‘Million Dollar Man’ Ted DiBiase’s Nonprofit Received $2 Million in Welfare Funds

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"The Million Dollar Man" Ted DiBiase in the ring for WWE wearing a suit

WWE Hall of Famer Ted DiBiase Sr.’s Christian nonprofit received more than $2 million in federal welfare funds from the state of Mississippi, according to records obtained by the Clarion Ledger.

DiBiase, known during his time WWE as “The Million Dollar Man,” later became a Christian minister and founded Heart of David Ministries, which received a total of $2,126,739 in federal funds through the Mississippi Department of Human Services since 2017. 

The payments began shortly after DiBiase’s son, Brett, was hired by the MDHS. The younger DiBiase, a former WWE wrestler who worked for Heart of David before being hired as the department’s deputy administrator, resigned his post after nine months. He was one of six people indicted last week and accused of embezzling $4.15 million in welfare funds, $48,000 of which was used to pay for Brett’s treatment at a luxury drug rehab facility in California. (Ted DiBiase Sr.’s name and Heart of David do not appear in the indictments.)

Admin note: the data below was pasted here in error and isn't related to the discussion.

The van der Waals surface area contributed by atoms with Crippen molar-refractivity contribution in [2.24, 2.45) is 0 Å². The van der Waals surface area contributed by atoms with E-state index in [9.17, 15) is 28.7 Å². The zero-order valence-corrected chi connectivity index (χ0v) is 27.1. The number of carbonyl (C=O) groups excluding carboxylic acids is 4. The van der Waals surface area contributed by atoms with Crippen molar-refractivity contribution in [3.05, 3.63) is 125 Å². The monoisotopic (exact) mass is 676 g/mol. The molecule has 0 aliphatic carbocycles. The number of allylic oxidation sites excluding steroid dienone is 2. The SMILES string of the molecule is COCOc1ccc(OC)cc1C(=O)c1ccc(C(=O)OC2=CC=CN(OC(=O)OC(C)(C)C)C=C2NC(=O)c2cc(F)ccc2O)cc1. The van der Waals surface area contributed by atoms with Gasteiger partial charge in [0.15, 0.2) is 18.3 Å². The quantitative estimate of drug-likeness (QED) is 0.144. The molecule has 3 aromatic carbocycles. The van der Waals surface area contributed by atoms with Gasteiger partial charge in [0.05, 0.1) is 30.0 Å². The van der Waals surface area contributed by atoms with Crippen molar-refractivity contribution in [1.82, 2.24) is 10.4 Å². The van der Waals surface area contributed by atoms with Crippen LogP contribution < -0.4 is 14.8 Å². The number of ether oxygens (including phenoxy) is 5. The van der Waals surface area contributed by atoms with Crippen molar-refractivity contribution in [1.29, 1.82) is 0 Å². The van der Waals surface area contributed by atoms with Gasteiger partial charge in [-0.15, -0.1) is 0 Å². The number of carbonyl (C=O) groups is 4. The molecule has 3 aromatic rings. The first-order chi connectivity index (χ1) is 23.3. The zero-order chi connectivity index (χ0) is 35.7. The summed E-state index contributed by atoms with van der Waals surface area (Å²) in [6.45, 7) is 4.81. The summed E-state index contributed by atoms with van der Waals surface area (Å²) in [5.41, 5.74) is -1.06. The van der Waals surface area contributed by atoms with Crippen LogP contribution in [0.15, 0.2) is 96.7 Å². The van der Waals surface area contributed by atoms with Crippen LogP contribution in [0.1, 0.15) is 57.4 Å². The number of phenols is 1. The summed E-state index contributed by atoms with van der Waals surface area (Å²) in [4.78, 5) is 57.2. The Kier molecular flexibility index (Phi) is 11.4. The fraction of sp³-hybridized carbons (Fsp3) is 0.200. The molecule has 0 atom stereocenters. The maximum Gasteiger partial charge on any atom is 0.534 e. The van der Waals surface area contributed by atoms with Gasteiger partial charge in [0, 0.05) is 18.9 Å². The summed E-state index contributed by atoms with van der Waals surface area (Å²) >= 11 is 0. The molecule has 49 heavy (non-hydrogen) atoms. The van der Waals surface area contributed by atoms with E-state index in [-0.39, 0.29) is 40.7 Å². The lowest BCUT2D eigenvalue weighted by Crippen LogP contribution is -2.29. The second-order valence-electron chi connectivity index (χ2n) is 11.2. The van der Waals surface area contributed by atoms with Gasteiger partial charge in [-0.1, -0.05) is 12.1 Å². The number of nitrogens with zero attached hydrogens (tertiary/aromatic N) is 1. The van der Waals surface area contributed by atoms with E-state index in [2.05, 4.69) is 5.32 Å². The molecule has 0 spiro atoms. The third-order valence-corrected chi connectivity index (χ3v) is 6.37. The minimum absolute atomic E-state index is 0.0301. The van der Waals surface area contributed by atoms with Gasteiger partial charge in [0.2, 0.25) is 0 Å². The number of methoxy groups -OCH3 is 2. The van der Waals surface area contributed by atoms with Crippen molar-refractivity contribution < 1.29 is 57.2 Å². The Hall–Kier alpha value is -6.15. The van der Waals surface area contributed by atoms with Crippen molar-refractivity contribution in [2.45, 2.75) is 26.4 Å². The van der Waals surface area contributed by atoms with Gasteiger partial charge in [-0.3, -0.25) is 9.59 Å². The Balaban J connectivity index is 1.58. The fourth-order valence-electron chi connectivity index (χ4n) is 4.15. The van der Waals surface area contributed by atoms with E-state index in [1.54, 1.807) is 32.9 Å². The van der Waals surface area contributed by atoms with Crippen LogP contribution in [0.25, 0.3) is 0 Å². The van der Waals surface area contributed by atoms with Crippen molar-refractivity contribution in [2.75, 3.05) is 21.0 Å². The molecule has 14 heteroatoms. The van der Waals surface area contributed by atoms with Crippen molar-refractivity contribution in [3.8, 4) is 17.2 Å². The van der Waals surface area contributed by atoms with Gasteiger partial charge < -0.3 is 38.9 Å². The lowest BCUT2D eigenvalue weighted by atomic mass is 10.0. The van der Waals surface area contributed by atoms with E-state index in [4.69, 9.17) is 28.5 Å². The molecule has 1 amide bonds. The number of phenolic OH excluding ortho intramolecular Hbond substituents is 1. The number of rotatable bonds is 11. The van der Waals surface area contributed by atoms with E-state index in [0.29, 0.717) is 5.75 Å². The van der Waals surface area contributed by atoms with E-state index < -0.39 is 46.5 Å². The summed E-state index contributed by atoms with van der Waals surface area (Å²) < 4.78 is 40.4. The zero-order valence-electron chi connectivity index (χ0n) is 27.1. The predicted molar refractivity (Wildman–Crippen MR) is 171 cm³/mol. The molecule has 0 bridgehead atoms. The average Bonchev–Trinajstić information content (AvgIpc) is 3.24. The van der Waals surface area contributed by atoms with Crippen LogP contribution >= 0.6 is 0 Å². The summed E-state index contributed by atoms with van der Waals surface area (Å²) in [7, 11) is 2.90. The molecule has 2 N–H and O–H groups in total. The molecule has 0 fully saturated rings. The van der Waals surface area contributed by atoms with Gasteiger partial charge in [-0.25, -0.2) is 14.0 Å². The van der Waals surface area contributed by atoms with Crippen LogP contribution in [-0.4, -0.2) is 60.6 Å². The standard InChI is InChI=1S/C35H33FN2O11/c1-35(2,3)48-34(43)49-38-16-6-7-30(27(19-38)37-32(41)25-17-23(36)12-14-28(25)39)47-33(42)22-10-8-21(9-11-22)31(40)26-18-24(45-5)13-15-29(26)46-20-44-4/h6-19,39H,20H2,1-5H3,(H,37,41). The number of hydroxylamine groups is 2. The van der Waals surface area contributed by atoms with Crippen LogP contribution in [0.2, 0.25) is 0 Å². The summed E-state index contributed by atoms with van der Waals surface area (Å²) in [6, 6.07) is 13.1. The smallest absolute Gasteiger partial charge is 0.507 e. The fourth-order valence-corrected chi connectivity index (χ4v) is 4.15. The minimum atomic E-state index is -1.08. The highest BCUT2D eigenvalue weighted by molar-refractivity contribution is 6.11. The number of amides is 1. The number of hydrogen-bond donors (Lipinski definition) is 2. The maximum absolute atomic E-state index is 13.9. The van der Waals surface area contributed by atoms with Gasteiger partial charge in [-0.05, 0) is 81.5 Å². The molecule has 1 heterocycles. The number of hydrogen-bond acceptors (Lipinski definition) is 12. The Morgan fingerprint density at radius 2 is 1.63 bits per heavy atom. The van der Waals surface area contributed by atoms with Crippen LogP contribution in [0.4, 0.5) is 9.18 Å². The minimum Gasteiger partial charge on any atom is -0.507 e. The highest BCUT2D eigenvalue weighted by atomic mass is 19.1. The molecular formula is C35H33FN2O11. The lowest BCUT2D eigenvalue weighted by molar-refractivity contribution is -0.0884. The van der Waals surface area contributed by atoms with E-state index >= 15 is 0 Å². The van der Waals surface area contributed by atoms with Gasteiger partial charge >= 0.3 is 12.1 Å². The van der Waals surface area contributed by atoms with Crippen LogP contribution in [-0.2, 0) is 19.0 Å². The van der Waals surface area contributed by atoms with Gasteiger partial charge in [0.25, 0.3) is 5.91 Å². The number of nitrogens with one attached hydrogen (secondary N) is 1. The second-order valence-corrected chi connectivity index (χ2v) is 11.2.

Heart of David continued receiving grants from the state paid out through the federal government’s Temporary Assistance for Needy Families program after Brett DiBiase left the MDHS. The organization reported using the funds it received in 2017 for “general church speaking engagements, religious conferences, school assemblies, and wrestling events,” according to the Clarion Ledger. In a 2018 contract, the nonprofit said the money would be used to “establish a network of partnerships, services and resources throughout Mississippi communities for faith-based and self activities.”

The TANF program is run by states through grants from the federal government. States are responsible for distributing funds to achieve four goals: assisting needy families in caring for their children, job preparation to end parents’ dependence on government benefits, reducing out-of-wedlock pregnancies and encouraging two-parent households.